The literature on climate change and water is dominated by precipitation, glacier melt and groundwater. Because urban water is responsible for such a small share of overall water use worldwide, we often think that urban water services won't be affected. Yet the floods, droughts, and extreme rainfall expected as a result of the world’s changing climate will threaten the quality and availability of water resources, and damage water infrastructure, including storm water and wastewater facilities. These events may also affect the population and settlement patterns of cities and thus the basic layout of the water systems that serve the communities.
Most water utilities are unprepared for the effects of climate change─especially in developing countries. Climate change is too far away and too abstract given today's real and pressing problems. Yet, as my grandmother always said, “an ounce of prevention is better than a pound of cure”.
Even utilities in poor countries can take action to prepare for the effects of climate change and that action can be profitable in the short term. For example, in November 2007, Manila’s water utility (Manila Water) launched a climate change policy that places a strong emphasis on mitigation of climate change. The policy highlights commitments that the company will undertake, like developing and implementing a carbon management plan and improving in energy consumption and utilization of renewable energy. Manila Water is also looking at ways to integrate climate change in medium- and long-term operations, such as through recycling water. Manila Water signed an agreement in 2007 to provide recycled water to the technological park in Quezon City, marking the first ever wastewater effluent reuse in metro Manila. The city is also installing combined sewer-drainage systems, groundwater protection, finding new water resources, and protection of watersheds. In response to water depletion caused by excessive use of groundwater, Manila Water has fast tracked and successfully completed numerous service improvement projects to supply surface water to the rest of its service area. The company’s service expansion plans include elimination of all deep wells, providing the entire service area with 100 percent renewable surface water supply.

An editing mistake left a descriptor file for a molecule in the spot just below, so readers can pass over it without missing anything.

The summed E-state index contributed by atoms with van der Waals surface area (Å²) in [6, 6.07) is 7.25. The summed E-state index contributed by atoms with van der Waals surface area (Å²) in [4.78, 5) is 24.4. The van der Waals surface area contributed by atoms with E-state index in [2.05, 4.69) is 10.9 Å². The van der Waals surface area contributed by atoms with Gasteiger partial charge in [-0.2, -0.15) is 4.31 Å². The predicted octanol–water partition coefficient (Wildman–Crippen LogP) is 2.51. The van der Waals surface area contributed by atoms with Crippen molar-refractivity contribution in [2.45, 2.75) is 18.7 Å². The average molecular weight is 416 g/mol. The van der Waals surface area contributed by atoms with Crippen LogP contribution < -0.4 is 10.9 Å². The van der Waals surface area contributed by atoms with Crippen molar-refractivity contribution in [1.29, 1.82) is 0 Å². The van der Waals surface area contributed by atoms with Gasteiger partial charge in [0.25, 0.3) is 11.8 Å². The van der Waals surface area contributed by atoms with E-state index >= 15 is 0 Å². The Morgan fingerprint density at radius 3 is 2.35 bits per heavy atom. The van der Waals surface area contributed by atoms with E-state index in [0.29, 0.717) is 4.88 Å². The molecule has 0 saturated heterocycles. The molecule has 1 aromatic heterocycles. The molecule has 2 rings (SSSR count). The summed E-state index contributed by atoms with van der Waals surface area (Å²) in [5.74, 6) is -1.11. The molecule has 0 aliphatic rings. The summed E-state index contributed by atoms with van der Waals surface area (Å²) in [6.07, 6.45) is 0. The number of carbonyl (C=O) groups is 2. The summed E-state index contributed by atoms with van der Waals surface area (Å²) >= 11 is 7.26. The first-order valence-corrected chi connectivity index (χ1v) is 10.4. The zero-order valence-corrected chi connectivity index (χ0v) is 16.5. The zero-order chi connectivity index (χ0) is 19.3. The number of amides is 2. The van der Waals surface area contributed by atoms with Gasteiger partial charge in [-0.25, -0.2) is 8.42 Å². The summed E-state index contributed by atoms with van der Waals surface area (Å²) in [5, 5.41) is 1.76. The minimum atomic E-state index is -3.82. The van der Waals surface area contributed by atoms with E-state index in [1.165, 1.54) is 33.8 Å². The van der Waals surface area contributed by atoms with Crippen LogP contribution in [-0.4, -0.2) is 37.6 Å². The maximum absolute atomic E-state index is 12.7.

In the World Bank, the Water Anchor and the Water and Sanitation Program have just released a new working paper, which is the first we know of that collects examples of what water utilities in developing countries are actually doing now to prepare for climate change. The paper, Climate Change and Urban Water Utilities: Challenges & Opportunities serves as a starting point for utility managers and city government officials to develop plans that help water utilities to prepare for climate change. It shows how utilities can move towards a more strategic approach than at present, taking account of the technical, financial and institutional complexities inherent in climate change adaptation. It also offers guidance to utilities on considerations in preparing climate adaptation action plans, including monitoring systems and cost estimates of adaptation measures, essential to gain access to sources of finance. The paper cites examples of climate change mitigation actions by city utilities in Dhaka, Istanbul, Lima, Melbourne, Nairobi, New York, Rawalpindi, Singapore, Seville, Seattle, Tianjin, Windhoek.
For a copy of the full report, please visit: http://go.worldbank.org/75WHD3N3X0.
For more information on the World Bank’s work in the water sector, please visit www.worldbank.org/water.
For more information on the Water and Sanitation Program, please visit www.wsp.org.